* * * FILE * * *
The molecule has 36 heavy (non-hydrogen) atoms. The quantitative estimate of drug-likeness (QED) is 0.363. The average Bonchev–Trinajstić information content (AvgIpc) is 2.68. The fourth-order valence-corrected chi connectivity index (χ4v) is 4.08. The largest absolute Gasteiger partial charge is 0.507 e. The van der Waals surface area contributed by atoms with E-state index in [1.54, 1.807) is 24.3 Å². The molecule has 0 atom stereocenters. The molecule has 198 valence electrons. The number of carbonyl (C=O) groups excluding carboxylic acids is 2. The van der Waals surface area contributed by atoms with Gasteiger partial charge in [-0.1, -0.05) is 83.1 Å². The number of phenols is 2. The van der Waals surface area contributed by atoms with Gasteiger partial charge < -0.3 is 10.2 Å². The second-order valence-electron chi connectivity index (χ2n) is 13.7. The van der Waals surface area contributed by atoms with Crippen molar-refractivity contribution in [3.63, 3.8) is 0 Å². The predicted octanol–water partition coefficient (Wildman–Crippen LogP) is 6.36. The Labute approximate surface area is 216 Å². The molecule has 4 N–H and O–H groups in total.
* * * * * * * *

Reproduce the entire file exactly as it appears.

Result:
The molecule has 36 heavy (non-hydrogen) atoms. The quantitative estimate of drug-likeness (QED) is 0.363. The average Bonchev–Trinajstić information content (AvgIpc) is 2.68. The fourth-order valence-corrected chi connectivity index (χ4v) is 4.08. The largest absolute Gasteiger partial charge is 0.507 e. The van der Waals surface area contributed by atoms with E-state index in [1.54, 1.807) is 24.3 Å². The molecule has 0 atom stereocenters. The molecule has 198 valence electrons. The number of carbonyl (C=O) groups excluding carboxylic acids is 2. The van der Waals surface area contributed by atoms with Gasteiger partial charge in [-0.1, -0.05) is 83.1 Å². The number of phenols is 2. The van der Waals surface area contributed by atoms with Gasteiger partial charge < -0.3 is 10.2 Å². The second-order valence-electron chi connectivity index (χ2n) is 13.7. The van der Waals surface area contributed by atoms with Crippen molar-refractivity contribution in [3.63, 3.8) is 0 Å². The predicted octanol–water partition coefficient (Wildman–Crippen LogP) is 6.36. The Labute approximate surface area is 216 Å². The molecule has 4 N–H and O–H groups in total.